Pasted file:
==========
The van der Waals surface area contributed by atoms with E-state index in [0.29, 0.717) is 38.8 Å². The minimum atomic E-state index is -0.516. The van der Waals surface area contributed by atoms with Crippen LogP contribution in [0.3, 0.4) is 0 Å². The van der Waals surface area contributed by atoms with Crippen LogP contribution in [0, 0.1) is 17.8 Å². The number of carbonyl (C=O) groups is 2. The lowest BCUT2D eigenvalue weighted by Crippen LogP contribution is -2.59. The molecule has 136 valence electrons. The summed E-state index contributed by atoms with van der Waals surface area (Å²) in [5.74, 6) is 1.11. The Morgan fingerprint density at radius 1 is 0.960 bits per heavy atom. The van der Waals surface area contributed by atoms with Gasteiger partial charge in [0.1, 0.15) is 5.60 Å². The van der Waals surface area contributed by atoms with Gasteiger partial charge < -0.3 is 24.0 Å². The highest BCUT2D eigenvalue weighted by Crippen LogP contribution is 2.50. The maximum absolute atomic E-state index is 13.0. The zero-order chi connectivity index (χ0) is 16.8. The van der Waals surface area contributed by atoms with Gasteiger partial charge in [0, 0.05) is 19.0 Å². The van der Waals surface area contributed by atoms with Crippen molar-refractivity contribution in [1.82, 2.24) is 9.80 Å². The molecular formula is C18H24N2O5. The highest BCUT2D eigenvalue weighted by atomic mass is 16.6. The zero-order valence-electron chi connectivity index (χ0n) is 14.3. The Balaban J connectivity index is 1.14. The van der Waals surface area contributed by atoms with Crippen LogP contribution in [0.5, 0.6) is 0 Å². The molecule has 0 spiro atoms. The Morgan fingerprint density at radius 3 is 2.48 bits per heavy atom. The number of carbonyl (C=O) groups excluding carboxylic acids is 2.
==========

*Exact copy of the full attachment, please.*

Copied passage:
The van der Waals surface area contributed by atoms with E-state index in [0.29, 0.717) is 38.8 Å². The minimum atomic E-state index is -0.516. The van der Waals surface area contributed by atoms with Crippen LogP contribution in [0.3, 0.4) is 0 Å². The van der Waals surface area contributed by atoms with Crippen LogP contribution in [0, 0.1) is 17.8 Å². The number of carbonyl (C=O) groups is 2. The lowest BCUT2D eigenvalue weighted by Crippen LogP contribution is -2.59. The molecule has 136 valence electrons. The summed E-state index contributed by atoms with van der Waals surface area (Å²) in [5.74, 6) is 1.11. The Morgan fingerprint density at radius 1 is 0.960 bits per heavy atom. The van der Waals surface area contributed by atoms with Gasteiger partial charge in [0.1, 0.15) is 5.60 Å². The van der Waals surface area contributed by atoms with Gasteiger partial charge < -0.3 is 24.0 Å². The highest BCUT2D eigenvalue weighted by Crippen LogP contribution is 2.50. The maximum absolute atomic E-state index is 13.0. The zero-order chi connectivity index (χ0) is 16.8. The van der Waals surface area contributed by atoms with Gasteiger partial charge in [0, 0.05) is 19.0 Å². The van der Waals surface area contributed by atoms with Crippen molar-refractivity contribution in [1.82, 2.24) is 9.80 Å². The molecular formula is C18H24N2O5. The highest BCUT2D eigenvalue weighted by atomic mass is 16.6. The zero-order valence-electron chi connectivity index (χ0n) is 14.3. The Balaban J connectivity index is 1.14. The van der Waals surface area contributed by atoms with Crippen LogP contribution in [0.5, 0.6) is 0 Å². The molecule has 0 spiro atoms. The Morgan fingerprint density at radius 3 is 2.48 bits per heavy atom. The number of carbonyl (C=O) groups excluding carboxylic acids is 2.